By Paulina Dedaj
Published January 26, 2019
A rematch of last weekend’s NFC Championship Game due to bad call could cost the league millions, the NFL said Friday.
NFL Chief Financial Officer Joseph Siclare said in a sworn affidavit that replaying the final minutes of last Sunday’s game between the Los Angeles Rams and the New Orleans Saints because of a bad call could cost the NFL “more than $100 million” because it could mean delaying Super Bowl LIII.
No penalty was called after Rams defensive back Nickell Robey-Coleman hit Saints receiver Tommylee Lewis while a Drew Brees pass was in the air with less than two minutes remaining in the game. A flag for pass interference would have given the Saints a first down and a chance to run down the clock before kicking a potential game-winning field goal.
Instead, the Saints were forced to kick the field goal sooner, and returned possession to the Rams -- giving Los Angeles enough time on the clock to tie the game again and force it into overtime, where the Rams won.
Siclare’s affidavit was the league’s first response to a lawsuit filed by two Saints season-ticket holders asking a state court judge to order Commissioner Roger Goodell to either reverse the game’s result or reschedule the game from the point of the no-call -- or replay the game in its entirety.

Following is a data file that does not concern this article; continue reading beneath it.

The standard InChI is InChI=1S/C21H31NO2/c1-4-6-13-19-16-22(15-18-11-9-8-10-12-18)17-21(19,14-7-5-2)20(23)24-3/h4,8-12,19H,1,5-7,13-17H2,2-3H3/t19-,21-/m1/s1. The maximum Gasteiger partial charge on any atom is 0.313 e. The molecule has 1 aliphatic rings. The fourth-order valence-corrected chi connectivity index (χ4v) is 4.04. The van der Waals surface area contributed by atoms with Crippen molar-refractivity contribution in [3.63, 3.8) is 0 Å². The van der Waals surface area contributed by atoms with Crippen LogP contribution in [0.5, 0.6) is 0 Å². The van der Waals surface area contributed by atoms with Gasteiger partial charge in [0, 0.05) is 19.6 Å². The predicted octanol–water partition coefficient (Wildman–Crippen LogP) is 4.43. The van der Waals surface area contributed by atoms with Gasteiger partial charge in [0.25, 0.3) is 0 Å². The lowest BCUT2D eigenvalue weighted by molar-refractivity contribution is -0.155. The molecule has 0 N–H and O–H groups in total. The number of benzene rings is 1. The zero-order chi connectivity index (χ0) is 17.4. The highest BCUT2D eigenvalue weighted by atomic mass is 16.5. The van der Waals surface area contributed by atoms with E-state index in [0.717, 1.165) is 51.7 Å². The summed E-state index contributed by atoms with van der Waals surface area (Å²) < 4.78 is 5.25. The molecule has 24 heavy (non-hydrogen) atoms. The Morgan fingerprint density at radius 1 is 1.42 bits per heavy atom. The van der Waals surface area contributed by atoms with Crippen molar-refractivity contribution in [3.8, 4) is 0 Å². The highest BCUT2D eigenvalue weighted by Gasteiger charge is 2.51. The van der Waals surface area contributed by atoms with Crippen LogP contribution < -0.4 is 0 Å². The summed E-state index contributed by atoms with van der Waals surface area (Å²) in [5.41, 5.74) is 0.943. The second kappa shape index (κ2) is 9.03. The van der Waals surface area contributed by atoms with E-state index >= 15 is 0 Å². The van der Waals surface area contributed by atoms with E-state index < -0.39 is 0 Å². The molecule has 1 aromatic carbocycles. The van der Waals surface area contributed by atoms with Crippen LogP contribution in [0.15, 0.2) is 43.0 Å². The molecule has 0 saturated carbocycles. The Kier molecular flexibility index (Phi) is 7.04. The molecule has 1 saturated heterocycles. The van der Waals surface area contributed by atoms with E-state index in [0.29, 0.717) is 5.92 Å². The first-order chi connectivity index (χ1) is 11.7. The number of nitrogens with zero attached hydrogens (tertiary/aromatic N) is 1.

The filings are also an attempt to move the case from state court to federal court – giving the league a fairer chance.
The NFL cited a federal law that allows a defendant to automatically remove a state class-action lawsuit to federal court when the parties are from different states and the amount of the damages sought by the plaintiffs exceeds $5 million.
Siclare’s affidavit addresses the plaintiffs' demand to issue full refunds to the more than 72,000 ticket holders. He says this would cost the league an estimated $16 million, well beyond the threshold required to move the lawsuit to the federal court.
Replaying the game, and delaying the Super Bowl, would be even more costly, Siclare said.
"The Super Bowl, the NFL's premier event, is a carefully planned and enormously expensive undertaking, with preparations carefully sequenced," from logistics to producing a "full-blown music concert at halftime," Siclare wrote.
Aside from the legal filings, the NFL has not publically addressed last Sunday’s game. It say Friday that it had fined Robey-Coleman $26,739 for his helmet-to-helmet hit on Lewis — a second infraction that went unflagged on the same play.